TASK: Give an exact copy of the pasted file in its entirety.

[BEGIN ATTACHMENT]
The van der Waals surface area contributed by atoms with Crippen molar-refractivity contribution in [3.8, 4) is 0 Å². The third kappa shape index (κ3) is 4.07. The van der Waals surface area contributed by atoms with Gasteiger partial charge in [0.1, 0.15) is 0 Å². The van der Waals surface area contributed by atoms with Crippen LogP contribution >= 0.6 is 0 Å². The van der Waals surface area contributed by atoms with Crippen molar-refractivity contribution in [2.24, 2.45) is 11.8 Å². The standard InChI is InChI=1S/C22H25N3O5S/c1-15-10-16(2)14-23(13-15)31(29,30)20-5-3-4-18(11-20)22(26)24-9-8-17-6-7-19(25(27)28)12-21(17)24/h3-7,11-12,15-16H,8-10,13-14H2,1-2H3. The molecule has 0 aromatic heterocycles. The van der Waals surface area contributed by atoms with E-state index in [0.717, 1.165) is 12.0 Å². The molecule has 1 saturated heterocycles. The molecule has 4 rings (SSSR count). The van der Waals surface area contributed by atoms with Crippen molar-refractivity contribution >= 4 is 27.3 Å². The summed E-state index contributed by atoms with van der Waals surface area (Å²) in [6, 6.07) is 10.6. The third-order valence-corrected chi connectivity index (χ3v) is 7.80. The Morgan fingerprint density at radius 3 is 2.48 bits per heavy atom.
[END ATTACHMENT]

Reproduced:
The van der Waals surface area contributed by atoms with Crippen molar-refractivity contribution in [3.8, 4) is 0 Å². The third kappa shape index (κ3) is 4.07. The van der Waals surface area contributed by atoms with Gasteiger partial charge in [0.1, 0.15) is 0 Å². The van der Waals surface area contributed by atoms with Crippen LogP contribution >= 0.6 is 0 Å². The van der Waals surface area contributed by atoms with Crippen molar-refractivity contribution in [2.24, 2.45) is 11.8 Å². The standard InChI is InChI=1S/C22H25N3O5S/c1-15-10-16(2)14-23(13-15)31(29,30)20-5-3-4-18(11-20)22(26)24-9-8-17-6-7-19(25(27)28)12-21(17)24/h3-7,11-12,15-16H,8-10,13-14H2,1-2H3. The molecule has 0 aromatic heterocycles. The van der Waals surface area contributed by atoms with E-state index in [0.717, 1.165) is 12.0 Å². The molecule has 1 saturated heterocycles. The molecule has 4 rings (SSSR count). The van der Waals surface area contributed by atoms with Crippen molar-refractivity contribution >= 4 is 27.3 Å². The summed E-state index contributed by atoms with van der Waals surface area (Å²) in [6, 6.07) is 10.6. The third-order valence-corrected chi connectivity index (χ3v) is 7.80. The Morgan fingerprint density at radius 3 is 2.48 bits per heavy atom.